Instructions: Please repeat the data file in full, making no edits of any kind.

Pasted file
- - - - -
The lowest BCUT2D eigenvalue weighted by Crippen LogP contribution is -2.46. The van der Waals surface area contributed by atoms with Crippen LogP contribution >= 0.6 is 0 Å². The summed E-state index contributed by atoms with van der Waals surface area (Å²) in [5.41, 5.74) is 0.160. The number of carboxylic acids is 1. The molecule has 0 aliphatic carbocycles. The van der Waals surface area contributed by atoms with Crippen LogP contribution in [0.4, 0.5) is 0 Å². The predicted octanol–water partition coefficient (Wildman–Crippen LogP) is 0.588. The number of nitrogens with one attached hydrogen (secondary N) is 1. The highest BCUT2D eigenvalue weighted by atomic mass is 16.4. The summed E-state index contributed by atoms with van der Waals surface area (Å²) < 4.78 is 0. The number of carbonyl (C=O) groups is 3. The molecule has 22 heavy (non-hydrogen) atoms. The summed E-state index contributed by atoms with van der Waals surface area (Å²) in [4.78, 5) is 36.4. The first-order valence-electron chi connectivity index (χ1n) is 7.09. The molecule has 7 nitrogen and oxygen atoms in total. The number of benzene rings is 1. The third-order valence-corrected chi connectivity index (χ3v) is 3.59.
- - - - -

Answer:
The lowest BCUT2D eigenvalue weighted by Crippen LogP contribution is -2.46. The van der Waals surface area contributed by atoms with Crippen LogP contribution >= 0.6 is 0 Å². The summed E-state index contributed by atoms with van der Waals surface area (Å²) in [5.41, 5.74) is 0.160. The number of carboxylic acids is 1. The molecule has 0 aliphatic carbocycles. The van der Waals surface area contributed by atoms with Crippen LogP contribution in [0.4, 0.5) is 0 Å². The predicted octanol–water partition coefficient (Wildman–Crippen LogP) is 0.588. The number of nitrogens with one attached hydrogen (secondary N) is 1. The highest BCUT2D eigenvalue weighted by atomic mass is 16.4. The summed E-state index contributed by atoms with van der Waals surface area (Å²) < 4.78 is 0. The number of carbonyl (C=O) groups is 3. The molecule has 22 heavy (non-hydrogen) atoms. The summed E-state index contributed by atoms with van der Waals surface area (Å²) in [4.78, 5) is 36.4. The first-order valence-electron chi connectivity index (χ1n) is 7.09. The molecule has 7 nitrogen and oxygen atoms in total. The number of benzene rings is 1. The third-order valence-corrected chi connectivity index (χ3v) is 3.59.